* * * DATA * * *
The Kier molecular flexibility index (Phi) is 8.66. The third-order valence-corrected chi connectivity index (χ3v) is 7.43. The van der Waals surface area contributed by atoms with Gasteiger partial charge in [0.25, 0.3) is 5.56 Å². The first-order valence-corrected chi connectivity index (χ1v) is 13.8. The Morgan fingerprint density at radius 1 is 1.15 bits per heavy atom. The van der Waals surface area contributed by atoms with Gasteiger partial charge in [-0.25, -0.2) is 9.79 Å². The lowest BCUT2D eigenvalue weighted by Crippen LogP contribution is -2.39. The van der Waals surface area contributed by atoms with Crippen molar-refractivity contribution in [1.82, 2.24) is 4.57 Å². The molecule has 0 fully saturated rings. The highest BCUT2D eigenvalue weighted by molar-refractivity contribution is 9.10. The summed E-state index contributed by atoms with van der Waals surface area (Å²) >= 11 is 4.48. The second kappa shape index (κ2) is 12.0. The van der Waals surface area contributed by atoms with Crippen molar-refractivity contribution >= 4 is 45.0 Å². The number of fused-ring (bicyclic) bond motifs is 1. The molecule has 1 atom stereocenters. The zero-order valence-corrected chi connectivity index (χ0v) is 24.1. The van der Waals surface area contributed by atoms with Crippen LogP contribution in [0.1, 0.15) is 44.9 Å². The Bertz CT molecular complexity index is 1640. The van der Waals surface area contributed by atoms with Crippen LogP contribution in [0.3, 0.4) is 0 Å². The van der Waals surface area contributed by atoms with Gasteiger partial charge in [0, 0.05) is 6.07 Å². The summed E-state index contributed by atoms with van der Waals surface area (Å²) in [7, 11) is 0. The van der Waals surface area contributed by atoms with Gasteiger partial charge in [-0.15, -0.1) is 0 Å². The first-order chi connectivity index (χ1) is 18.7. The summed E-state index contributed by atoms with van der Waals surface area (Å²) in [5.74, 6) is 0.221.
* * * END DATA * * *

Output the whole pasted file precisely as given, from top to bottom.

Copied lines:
The Kier molecular flexibility index (Phi) is 8.66. The third-order valence-corrected chi connectivity index (χ3v) is 7.43. The van der Waals surface area contributed by atoms with Gasteiger partial charge in [0.25, 0.3) is 5.56 Å². The first-order valence-corrected chi connectivity index (χ1v) is 13.8. The Morgan fingerprint density at radius 1 is 1.15 bits per heavy atom. The van der Waals surface area contributed by atoms with Gasteiger partial charge in [-0.25, -0.2) is 9.79 Å². The lowest BCUT2D eigenvalue weighted by Crippen LogP contribution is -2.39. The van der Waals surface area contributed by atoms with Crippen molar-refractivity contribution in [1.82, 2.24) is 4.57 Å². The molecule has 0 fully saturated rings. The highest BCUT2D eigenvalue weighted by molar-refractivity contribution is 9.10. The summed E-state index contributed by atoms with van der Waals surface area (Å²) >= 11 is 4.48. The second kappa shape index (κ2) is 12.0. The van der Waals surface area contributed by atoms with Crippen molar-refractivity contribution >= 4 is 45.0 Å². The number of fused-ring (bicyclic) bond motifs is 1. The molecule has 1 atom stereocenters. The zero-order valence-corrected chi connectivity index (χ0v) is 24.1. The van der Waals surface area contributed by atoms with Crippen LogP contribution in [0.1, 0.15) is 44.9 Å². The Bertz CT molecular complexity index is 1640. The van der Waals surface area contributed by atoms with Crippen LogP contribution in [0.3, 0.4) is 0 Å². The van der Waals surface area contributed by atoms with Gasteiger partial charge in [0, 0.05) is 6.07 Å². The summed E-state index contributed by atoms with van der Waals surface area (Å²) in [7, 11) is 0. The van der Waals surface area contributed by atoms with Gasteiger partial charge in [-0.15, -0.1) is 0 Å². The first-order chi connectivity index (χ1) is 18.7. The summed E-state index contributed by atoms with van der Waals surface area (Å²) in [5.74, 6) is 0.221.